English Class – Problems and Solutions (maybe)

What I’ve done the first week is this —

I started on as a teacher a few days before the end of the month. So I was supposed to give them a monthly test — basically not possible, as I don’t know what they know.

So I got permission to put that off, and I made up a cumulative quiz with questions on each of the five things they’re supposed to know.

Those are, nontechnically: I was printing the paper; I have printed the paper; The paper was printed by me; If you eat the last cookie, I will be angry; tall, taller, tallest, but modest, more modest, most modest.

So, for a week and a half I’ve been hammering away at different variations of these same exercizes. The current educational theory is “immersion,” and the idea is that with enough exposure you “just get” the language.

I’m not doing that; I’m teaching them grammer, and I’m teaching it like math: This is the pattern. Learn the pattern. The test will look a lot like this.

(I’m all for immersion to build fluency, but not to get proper grammer into their heads.)

The slow kids still weren’t getting it. Basically, they’d given up.

I had tried doing a team-study just before administering a quiz. And the smart students sat around and bullshitted while the slow students were quiet. Result: 66% average grade.

(There was one 10%.)

I tried that again, and when they started bullshitting, I stepped in. I said, “I don’t speak Khmer, but I know friendly talking and study talking.” (They giggled.) “You — sit over there. You — come over here. Yes, right here. No, you stay where you are.”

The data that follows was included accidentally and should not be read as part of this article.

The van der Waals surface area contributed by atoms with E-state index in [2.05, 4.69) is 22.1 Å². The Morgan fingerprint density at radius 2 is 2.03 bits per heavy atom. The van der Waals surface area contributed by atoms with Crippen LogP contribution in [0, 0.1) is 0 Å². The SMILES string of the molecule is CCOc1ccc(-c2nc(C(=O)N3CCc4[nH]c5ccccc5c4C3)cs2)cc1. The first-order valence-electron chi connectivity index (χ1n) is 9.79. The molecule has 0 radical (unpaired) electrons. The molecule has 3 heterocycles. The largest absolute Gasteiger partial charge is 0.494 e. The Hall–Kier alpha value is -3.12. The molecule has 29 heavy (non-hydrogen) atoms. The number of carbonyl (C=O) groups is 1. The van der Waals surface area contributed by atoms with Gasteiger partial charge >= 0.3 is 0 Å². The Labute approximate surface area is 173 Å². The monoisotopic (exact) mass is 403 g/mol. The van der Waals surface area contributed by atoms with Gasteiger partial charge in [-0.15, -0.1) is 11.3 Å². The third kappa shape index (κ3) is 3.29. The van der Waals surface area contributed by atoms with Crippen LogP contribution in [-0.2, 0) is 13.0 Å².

— And I broke up the cliques.

Then they studied quietly. So I went around and asked students to read their neighbor’s solutions. Then I asked them if it was right.

Finally, with about 10 minutes to go, they got sort of into it. Then I had to stop things for the quiz.

I told them to put away their books and notes, but they could talk as much as they wanted. I told them to help each other take the quiz.  And there would be one grade, so their neighbors’ grade was as important to them as their own.

(I wanted to get the slow kids modeling the smart kids.)

They kind of followed through half-assedly. Kids completed their own before helping anyone, and by then they were almost out of time.  The average grade this time was 85%. The lowest was a 60%, belonging to a terribly shy girl who doesn’t want to be there.

The grades weren’t meaningful, in the traditional sense. A lot of the slower students just copied answers. But the quiz was designed to try to make the grammatical patterns clear, so my hope is that the slow students, by physically writing down the answers, would start to see the patterns.

Because the slow students’ English is so weak, on correcting their papers I adopted a math-like notation, especially emphasising answers they got correct.

Stuff like:

Yes! –> (was / were) + V-ing = Past Progressive!

Meanwhile, several of the middle-of-the-road students, who were pretty lost but still engaged, have really thrown themselves into the tutorial homework I assigned, and read the study sheets I gave them, and scored two 100%’s and a 97% — higher than the smart kids, who are bored.

The test is on Monday — I think I’m more nervous than they are.


ps – I told them that, hey, we’ve been working hard — after the test on Monday, we’re going to watch a movie.

_Notorious_, by Alfred Hitchcock, with Ingrid Bergman, Cary Grant, and Claude Rains as the evil Nazi. I’ll find a way to make it relevant.

They’ve never heard of Hitchcock.

Published in: on September 5, 2009 at 11:17 am  Leave a Comment  
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